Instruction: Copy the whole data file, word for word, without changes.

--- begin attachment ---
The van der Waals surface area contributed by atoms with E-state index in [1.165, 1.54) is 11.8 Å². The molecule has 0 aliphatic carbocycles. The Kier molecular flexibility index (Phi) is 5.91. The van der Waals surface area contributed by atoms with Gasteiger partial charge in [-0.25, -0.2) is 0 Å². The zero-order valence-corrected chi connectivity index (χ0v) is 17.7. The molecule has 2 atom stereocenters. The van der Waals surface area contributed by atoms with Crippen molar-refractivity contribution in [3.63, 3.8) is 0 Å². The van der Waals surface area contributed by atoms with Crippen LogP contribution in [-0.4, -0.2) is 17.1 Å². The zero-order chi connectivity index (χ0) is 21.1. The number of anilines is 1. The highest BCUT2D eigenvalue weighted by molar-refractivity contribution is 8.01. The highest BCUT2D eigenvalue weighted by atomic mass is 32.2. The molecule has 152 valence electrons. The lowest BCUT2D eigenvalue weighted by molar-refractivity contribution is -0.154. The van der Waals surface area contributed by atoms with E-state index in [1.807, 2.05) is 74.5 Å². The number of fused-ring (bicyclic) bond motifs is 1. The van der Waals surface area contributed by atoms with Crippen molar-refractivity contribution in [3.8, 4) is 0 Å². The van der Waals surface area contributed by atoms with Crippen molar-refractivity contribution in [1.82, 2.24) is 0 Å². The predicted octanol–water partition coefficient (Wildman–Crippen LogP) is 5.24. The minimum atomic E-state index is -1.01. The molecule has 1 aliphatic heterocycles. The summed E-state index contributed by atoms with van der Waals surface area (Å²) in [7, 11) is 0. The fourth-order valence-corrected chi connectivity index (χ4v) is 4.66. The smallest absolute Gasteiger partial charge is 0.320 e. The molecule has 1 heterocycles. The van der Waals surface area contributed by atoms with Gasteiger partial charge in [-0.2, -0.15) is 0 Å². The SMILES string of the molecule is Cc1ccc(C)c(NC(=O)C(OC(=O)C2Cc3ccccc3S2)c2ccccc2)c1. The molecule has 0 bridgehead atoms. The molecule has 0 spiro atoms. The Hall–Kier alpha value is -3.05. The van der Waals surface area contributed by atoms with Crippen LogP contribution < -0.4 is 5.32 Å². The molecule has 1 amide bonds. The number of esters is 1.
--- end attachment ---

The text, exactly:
The van der Waals surface area contributed by atoms with E-state index in [1.165, 1.54) is 11.8 Å². The molecule has 0 aliphatic carbocycles. The Kier molecular flexibility index (Phi) is 5.91. The van der Waals surface area contributed by atoms with Gasteiger partial charge in [-0.25, -0.2) is 0 Å². The zero-order valence-corrected chi connectivity index (χ0v) is 17.7. The molecule has 2 atom stereocenters. The van der Waals surface area contributed by atoms with Crippen molar-refractivity contribution in [3.63, 3.8) is 0 Å². The van der Waals surface area contributed by atoms with Crippen LogP contribution in [-0.4, -0.2) is 17.1 Å². The zero-order chi connectivity index (χ0) is 21.1. The number of anilines is 1. The highest BCUT2D eigenvalue weighted by molar-refractivity contribution is 8.01. The highest BCUT2D eigenvalue weighted by atomic mass is 32.2. The molecule has 152 valence electrons. The lowest BCUT2D eigenvalue weighted by molar-refractivity contribution is -0.154. The van der Waals surface area contributed by atoms with E-state index in [1.807, 2.05) is 74.5 Å². The number of fused-ring (bicyclic) bond motifs is 1. The van der Waals surface area contributed by atoms with Crippen molar-refractivity contribution in [3.8, 4) is 0 Å². The van der Waals surface area contributed by atoms with Crippen molar-refractivity contribution in [1.82, 2.24) is 0 Å². The predicted octanol–water partition coefficient (Wildman–Crippen LogP) is 5.24. The minimum atomic E-state index is -1.01. The molecule has 1 aliphatic heterocycles. The summed E-state index contributed by atoms with van der Waals surface area (Å²) in [7, 11) is 0. The fourth-order valence-corrected chi connectivity index (χ4v) is 4.66. The smallest absolute Gasteiger partial charge is 0.320 e. The molecule has 1 heterocycles. The van der Waals surface area contributed by atoms with Gasteiger partial charge in [-0.2, -0.15) is 0 Å². The SMILES string of the molecule is Cc1ccc(C)c(NC(=O)C(OC(=O)C2Cc3ccccc3S2)c2ccccc2)c1. The molecule has 0 bridgehead atoms. The molecule has 0 spiro atoms. The Hall–Kier alpha value is -3.05. The van der Waals surface area contributed by atoms with Crippen LogP contribution < -0.4 is 5.32 Å². The molecule has 1 amide bonds. The number of esters is 1.